MILITARY INTELLIGENCE

U.S. Naval Intelligence

2000s

M - Z

MacKrell, Eileen F. [CAPT/USN] "Network-Centric Intelligence Works." U.S. Naval Institute Proceedings 127, no. 7 (Jul. 2003): 44-48. "Net-Centric Intelligence Works!" Naval Intelligence Professionals Quarterly 19, no. 3 (Sep. 2003): 5-8.

The author was intelligence officer for the USS Carl Vinson (CVN-70) Battle Group during Operation Enduring Freedom. She states that "the main benefit to moving to a network-centric info flow was the dramatic increase in shared awareness throughout the battle group.... Information was available all the time,... and to everyone who wanted it." See also Pete Majeranowski, [LT/USN], "Knowledge Web Plays Big in Transformation," U.S. Naval Institute Proceedings 127, no. 7 (Jul. 2003): 43-48.

Majeranowski, Pete [LT/USN]. "Knowledge Web Plays Big in Transformation." U.S. Naval Institute Proceedings 127, no. 7 (Jul. 2003): 43-48.

"Among members of the Carl Vinson (CVN 70) Battle Group during Operation Enduring Freedom, information had to be transmitted with near-real-time speed. 'The Web is the brief' -- the mantra of Battle Group Commander Rear Admiral Thomas E. Zelibor... -- helped drive the knowledge-web culture through the ranks of the battle group and battle force, connecting people with information as never before." See also Eileen F. MacKrell [CAPT/USN], "Network-Centric Intelligence Works," U.S. Naval Institute Proceedings 127, no. 7 (Jul. 2003): 44-48.

Manzelmann, James [RADM/USNR].

Commander, Naval Reserve Intelligence Command.

1. "Filling a Critical Need: Intel Reservists Mobilized in Support of Operation Enduring Freedom." Naval Intelligence Professionals Quarterly 18, no. 1 (Jan. 2002): 7-8.

2. "Naval Reserve Intelligence Professionals Meet the Challenge of Terror." Naval Intelligence Professionals Quarterly 19, nos. 1 & 2 (Jun. 2003): 7.

The author writes that the past year demonstrates "the continuing and ever-increasing value of the Naval Reserve Intelligence community to the active Navy's intelligence efforts, and to those of the joint services in support of our national interests."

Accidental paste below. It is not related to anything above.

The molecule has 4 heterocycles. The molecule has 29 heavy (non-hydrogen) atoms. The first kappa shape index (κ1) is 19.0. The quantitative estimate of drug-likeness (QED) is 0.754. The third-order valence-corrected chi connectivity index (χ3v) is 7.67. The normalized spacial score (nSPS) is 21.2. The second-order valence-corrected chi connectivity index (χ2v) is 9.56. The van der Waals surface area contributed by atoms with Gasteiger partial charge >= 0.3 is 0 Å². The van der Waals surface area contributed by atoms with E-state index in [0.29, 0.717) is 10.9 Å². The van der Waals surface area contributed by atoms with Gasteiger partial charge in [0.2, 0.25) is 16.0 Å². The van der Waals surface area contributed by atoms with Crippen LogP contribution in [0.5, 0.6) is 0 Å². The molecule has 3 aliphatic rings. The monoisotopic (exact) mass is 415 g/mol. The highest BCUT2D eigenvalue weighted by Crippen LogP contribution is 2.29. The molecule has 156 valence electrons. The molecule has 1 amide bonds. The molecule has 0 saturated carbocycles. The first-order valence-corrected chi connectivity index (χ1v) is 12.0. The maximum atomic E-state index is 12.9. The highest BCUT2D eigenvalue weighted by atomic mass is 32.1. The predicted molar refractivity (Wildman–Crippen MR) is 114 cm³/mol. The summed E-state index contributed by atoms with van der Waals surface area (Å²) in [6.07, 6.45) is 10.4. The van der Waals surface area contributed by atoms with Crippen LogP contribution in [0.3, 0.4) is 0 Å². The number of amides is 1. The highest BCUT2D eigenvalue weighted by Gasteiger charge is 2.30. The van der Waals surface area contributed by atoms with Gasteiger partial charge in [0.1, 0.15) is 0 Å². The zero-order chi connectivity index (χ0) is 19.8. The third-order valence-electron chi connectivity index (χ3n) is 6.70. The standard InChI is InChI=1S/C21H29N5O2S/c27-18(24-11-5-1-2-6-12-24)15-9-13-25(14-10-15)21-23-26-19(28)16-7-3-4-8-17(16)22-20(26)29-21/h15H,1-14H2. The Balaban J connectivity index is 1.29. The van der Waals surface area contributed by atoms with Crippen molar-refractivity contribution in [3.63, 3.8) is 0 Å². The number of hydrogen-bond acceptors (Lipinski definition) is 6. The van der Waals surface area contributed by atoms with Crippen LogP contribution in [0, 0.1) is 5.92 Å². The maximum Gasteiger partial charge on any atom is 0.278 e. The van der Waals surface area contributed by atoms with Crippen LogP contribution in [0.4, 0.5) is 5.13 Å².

Marx, Paul H. "Proficient Navy and Marine Corps Intelligence Analysts Are Expedititonary Warfare Necessities." U.S. Naval Institute Proceedings 130, no. 2 (Feb. 2004): 44-45. Naval Intelligence Professionals Quarterly 20, no. 1 (Feb. 2004): 9-10.

"Within the Marine Corps and Navy,... there is a chronic scarcity of proficient, highly trained intelligence analysts to support an increasing operational tempo around the world.... The best way to train our intelligence analysts to decipher, interpret, identify, and reasonably predict the capabilities (and intentions) of potential adversaries is through improved education."

Myers, Steven Lee. "Panel on Cole Attack Urges Increased Spending on Intelligence." New York Times, 10 Jan. 2001. [http://www.nytimes.com]

In a report released at the Pentagon on 9 January 2001, the commission "created by Defense Secretary William S. Cohen in the wake of the Cole attack[] recommended a series of steps to tighten security for American forces around the world.... Among them are increasing spending on intelligence, assigning security experts to traveling ships and making training against terrorism as high a priority as training for combat."

Naval Intelligence Professionals Quarterly. Editors. "Cothron Becomes Sixty-Second DNI." 22, no. 4 (Sep. 2006): 7.

Clark comment: RADM Tony Cothron took over as DNI on 8 July 2006. His predecessor, VADM Murrett, is now Director/National Geospatial Intelligence Agency. This article gives career and personal information on Cothron. Duly noted is his graduation from Middle Tennessee State University in 1977.

Ona, Mario I. [LT/USN] "Overhaul Naval Intel to Support the War Fighters." U.S. Naval Institute Proceedings 131, no. 2 (Feb. 2005): 38-40. Naval Intelligence Professionals Quarterly 21, no. 1 (Mar. 2005): 10-12.

"For naval intelligence to reach the highest levels of effectiveness and efficiency, a more symbiotic relationship must be fostered between the theater intelligence centers, the Office of Naval Intelligence (ONI), and its operators."

Paterson, Pat [LTCMR/USN]. "Into Africa: A New Frontier in the War on Terror." U.S. Naval Institute Proceedings 132, no. 5 (May 2006): 32-36.

"[T]he biggest political and military concern in Africa is terrorism.... [D]ire conditions -- border disputes, ethnic conflicts, corruption and mismanagement, famine, HIV -- make Africa a fertile breeding ground for Muslim extremism and terrorist recruitment." Side note: "The Navy and Marine Corps established its presence in Africa with a base at Camp Lemonier, Djibouti."

Polmar, Norman. "The ASDS Is Sailing Rough Seas." U.S. Naval Institute Proceedings 132, no. 1 (Jan. 2006): 88-89.